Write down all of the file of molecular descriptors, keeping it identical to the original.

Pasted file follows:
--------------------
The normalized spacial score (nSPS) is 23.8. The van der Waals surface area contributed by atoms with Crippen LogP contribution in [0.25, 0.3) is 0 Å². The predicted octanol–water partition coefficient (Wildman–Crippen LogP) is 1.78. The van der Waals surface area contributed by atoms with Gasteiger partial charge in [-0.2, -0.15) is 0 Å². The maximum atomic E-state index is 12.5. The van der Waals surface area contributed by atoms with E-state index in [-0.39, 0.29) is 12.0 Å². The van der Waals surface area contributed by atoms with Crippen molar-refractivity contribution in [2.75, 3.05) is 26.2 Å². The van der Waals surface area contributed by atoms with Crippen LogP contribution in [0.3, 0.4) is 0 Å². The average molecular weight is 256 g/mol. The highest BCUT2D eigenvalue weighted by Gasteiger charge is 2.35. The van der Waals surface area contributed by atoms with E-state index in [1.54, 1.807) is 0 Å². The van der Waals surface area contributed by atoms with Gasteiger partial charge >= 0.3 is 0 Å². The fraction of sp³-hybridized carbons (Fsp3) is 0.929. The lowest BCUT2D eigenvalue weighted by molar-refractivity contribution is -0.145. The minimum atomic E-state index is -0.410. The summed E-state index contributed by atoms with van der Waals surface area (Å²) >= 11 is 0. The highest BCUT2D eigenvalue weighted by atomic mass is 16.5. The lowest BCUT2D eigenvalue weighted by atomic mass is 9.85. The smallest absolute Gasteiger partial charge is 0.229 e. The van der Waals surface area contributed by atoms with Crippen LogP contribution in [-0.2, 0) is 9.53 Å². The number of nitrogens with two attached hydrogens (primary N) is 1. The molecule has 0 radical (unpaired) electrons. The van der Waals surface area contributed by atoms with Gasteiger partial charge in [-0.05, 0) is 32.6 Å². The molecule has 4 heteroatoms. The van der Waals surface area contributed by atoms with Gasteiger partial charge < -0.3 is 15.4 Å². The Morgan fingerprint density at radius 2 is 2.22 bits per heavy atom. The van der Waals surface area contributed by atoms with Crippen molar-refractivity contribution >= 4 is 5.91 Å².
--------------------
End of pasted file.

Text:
The normalized spacial score (nSPS) is 23.8. The van der Waals surface area contributed by atoms with Crippen LogP contribution in [0.25, 0.3) is 0 Å². The predicted octanol–water partition coefficient (Wildman–Crippen LogP) is 1.78. The van der Waals surface area contributed by atoms with Gasteiger partial charge in [-0.2, -0.15) is 0 Å². The maximum atomic E-state index is 12.5. The van der Waals surface area contributed by atoms with E-state index in [-0.39, 0.29) is 12.0 Å². The van der Waals surface area contributed by atoms with Crippen molar-refractivity contribution in [2.75, 3.05) is 26.2 Å². The van der Waals surface area contributed by atoms with Crippen LogP contribution in [0.3, 0.4) is 0 Å². The average molecular weight is 256 g/mol. The highest BCUT2D eigenvalue weighted by Gasteiger charge is 2.35. The van der Waals surface area contributed by atoms with E-state index in [1.54, 1.807) is 0 Å². The van der Waals surface area contributed by atoms with Gasteiger partial charge >= 0.3 is 0 Å². The fraction of sp³-hybridized carbons (Fsp3) is 0.929. The lowest BCUT2D eigenvalue weighted by molar-refractivity contribution is -0.145. The minimum atomic E-state index is -0.410. The summed E-state index contributed by atoms with van der Waals surface area (Å²) >= 11 is 0. The highest BCUT2D eigenvalue weighted by atomic mass is 16.5. The lowest BCUT2D eigenvalue weighted by atomic mass is 9.85. The smallest absolute Gasteiger partial charge is 0.229 e. The van der Waals surface area contributed by atoms with Crippen LogP contribution in [-0.2, 0) is 9.53 Å². The number of nitrogens with two attached hydrogens (primary N) is 1. The molecule has 0 radical (unpaired) electrons. The van der Waals surface area contributed by atoms with Gasteiger partial charge in [-0.05, 0) is 32.6 Å². The molecule has 4 heteroatoms. The van der Waals surface area contributed by atoms with Gasteiger partial charge < -0.3 is 15.4 Å². The Morgan fingerprint density at radius 2 is 2.22 bits per heavy atom. The van der Waals surface area contributed by atoms with Crippen molar-refractivity contribution >= 4 is 5.91 Å².